After months of training, Kristopher Novak finally sees the starting line in sight.
This June, the Keller resident and University of Texas student will ride a bicycle from Austin to Anchorage, Alaska as part of the Texas 4000 initiative (benefiting cancer research), the longest annual charity bike ride in the world.
“It’s finally fewer than 100 days away,” he said. “It is such a surreal feeling, finally being in the double digits.”
While Novak enthusiastically signed up for the Texas 4000 after hearing about it from a friend, fear quickly set in.
“I was afraid that I wouldn’t be physically fit enough to ride 70 miles day after day,” he said. “Now that I've ridden some longer distances, I feel more confident. Recently we had our half-century test, where we were required to ride 50 miles in fewer than five hours. Everyone who rode passed.”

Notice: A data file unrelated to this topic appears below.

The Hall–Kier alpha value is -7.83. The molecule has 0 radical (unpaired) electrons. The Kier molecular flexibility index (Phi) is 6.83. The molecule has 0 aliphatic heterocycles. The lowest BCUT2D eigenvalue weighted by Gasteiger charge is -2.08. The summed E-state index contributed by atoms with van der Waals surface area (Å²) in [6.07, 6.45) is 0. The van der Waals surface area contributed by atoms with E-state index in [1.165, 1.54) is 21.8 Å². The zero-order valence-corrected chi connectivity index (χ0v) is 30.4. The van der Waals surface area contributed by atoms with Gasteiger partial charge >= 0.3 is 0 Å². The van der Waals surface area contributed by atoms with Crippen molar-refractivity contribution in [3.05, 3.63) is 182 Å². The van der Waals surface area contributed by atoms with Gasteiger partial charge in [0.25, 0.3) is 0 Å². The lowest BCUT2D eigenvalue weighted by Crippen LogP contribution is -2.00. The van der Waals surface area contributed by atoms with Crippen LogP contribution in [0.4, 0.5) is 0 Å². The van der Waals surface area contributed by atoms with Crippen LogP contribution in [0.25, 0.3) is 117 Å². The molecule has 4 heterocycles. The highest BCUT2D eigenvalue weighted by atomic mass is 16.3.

Another endurance test found Novak and his team riding 60 miles, including up a hill that was “so steep trucks weren’t allowed to drive on it.” During spring break, they rode more than 150 miles over a three-day period.
The prep work has been difficult but doable, despite one minor setback
“Back in December and January, I had hip flexor pain after finishing my rides,” Novak said. “The cause, I discovered, was that I was spinning my pedals too fast in order to bike at lower resistance. Now that I’ve slowed down my pace, I haven’t had any issues.”
In addition to training, Novak takes 15 hours of courses at U.T., including senior design and two labs.
“When I'm not on the bike, I’m at a desk,” Novak said. “I really enjoy these classes, however, so the workload is fairly manageable.”
For more info on the Texas 4000, check www.texas4000.org. If you’d like to help Novak reach his financial goal (he’s just over halfway to raising $8,000), go to www.kristophernovak.com.